COUNCILLORS are due to consider new proposals for a housing development in a North Yorkshire town, after previous plans for the site were rejected due to lack of affordable homes.

The bid to build 183 homes on land at White House Farm, in Stokesley, has been formally submitted to Hambleton District Council by property developers Northumbrian Land.

The council says it expects the plans to be heard at a planning meeting either on June 26 or July 24.

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It is the company’s second proposal for the site. Hambleton District Council refused outline planning permission for a housing and business development at the site in April last year as Northumbrian Land only proposed to build 15 to 20 per cent as affordable homes. The council wanted almost half the homes to be affordable to meet a local housing shortfall.

The company appealed against the decision, but at a planning inquiry, planning inspector Kath Ellison upheld the council’s decision.

She said Hambleton had based its estimation on the need for the Stokesley development to include 44 per cent affordable homes on recent local housing needs surveys, current housing waiting lists and homelessness records.

Now the new plans submitted involve setting aside a third of homes – 59 properties – as affordable.

In planning documents supporting the application, the company GVA, acting on behalf of Northumbrian Land, said it reached this figure after drawing up a viability assessment following consultation with the council.

It states the figure is “the maximum amount of affordable housing that the planning application can viably support."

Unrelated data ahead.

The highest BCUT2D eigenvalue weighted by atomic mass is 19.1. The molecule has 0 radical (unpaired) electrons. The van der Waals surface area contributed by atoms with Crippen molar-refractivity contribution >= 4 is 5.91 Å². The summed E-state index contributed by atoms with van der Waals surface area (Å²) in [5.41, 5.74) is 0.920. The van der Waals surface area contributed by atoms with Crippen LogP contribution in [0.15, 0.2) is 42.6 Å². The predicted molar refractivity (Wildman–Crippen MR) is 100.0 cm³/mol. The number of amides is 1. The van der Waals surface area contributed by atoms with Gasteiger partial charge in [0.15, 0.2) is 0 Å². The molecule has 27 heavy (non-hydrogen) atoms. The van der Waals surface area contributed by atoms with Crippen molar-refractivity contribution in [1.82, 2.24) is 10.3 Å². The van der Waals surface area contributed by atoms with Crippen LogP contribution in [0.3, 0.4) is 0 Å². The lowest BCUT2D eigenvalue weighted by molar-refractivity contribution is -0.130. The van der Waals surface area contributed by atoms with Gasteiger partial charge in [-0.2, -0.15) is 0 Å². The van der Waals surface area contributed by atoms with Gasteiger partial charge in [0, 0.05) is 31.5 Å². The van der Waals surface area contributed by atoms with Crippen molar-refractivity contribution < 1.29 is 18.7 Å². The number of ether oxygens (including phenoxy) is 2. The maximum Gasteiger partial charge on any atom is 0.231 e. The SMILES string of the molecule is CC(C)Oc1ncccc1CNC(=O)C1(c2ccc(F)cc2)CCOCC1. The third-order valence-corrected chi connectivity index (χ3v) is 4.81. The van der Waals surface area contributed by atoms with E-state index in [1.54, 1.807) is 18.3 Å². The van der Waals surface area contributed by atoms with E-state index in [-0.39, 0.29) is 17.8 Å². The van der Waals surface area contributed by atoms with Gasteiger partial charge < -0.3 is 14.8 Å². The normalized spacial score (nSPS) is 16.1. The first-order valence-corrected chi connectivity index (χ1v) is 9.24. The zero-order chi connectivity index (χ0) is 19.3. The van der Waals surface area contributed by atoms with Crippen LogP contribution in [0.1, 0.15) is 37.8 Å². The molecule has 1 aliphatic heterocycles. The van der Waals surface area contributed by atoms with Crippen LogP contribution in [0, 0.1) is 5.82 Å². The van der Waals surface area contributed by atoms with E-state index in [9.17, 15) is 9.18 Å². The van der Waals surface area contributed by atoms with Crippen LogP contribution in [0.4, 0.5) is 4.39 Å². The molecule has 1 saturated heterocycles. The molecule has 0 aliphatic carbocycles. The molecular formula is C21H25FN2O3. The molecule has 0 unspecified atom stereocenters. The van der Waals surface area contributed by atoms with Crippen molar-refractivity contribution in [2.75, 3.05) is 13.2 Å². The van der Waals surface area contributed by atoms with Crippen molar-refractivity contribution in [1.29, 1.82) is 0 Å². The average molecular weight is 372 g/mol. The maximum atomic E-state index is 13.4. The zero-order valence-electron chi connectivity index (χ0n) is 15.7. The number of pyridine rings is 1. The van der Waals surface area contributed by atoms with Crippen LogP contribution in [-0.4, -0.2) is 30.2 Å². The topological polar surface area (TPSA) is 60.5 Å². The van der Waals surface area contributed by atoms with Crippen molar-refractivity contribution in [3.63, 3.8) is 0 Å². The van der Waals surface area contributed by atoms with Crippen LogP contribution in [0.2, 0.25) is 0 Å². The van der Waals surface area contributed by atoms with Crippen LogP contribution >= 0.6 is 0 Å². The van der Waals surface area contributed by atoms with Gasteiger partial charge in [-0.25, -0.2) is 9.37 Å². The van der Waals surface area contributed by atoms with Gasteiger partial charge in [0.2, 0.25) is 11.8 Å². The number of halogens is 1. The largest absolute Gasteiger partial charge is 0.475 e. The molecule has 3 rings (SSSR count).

It adds: “This is set against the high need for affordable housing in this area and the significant under-supply historically and within existing limited committed supplies.”

The site is already earmarked in the Local Development Framework as suitable for housing.

So far 18 objections have been submitted to the plans, voicing concerns over the risk of flooding and the impact on local infrastructure and resources.

One formal objection sent to the council by a resident stated he believed it was an “over ambitious development of a scale that is wholly inappropriate and unsuitable for its location”.

He added: “The development itself is not only way to large (30-40 houses would be much more sensible) but the make up does not address the housing needs of the town.

“At the very least they should be a third exec/family homes, a third affordable and a third first-time buyer, therefore positively contributing to the diversity and sustainability of the community.

“As it presently stands the proposal does not event meet the minimum needs of affordable housing alone and should therefore be turned down.”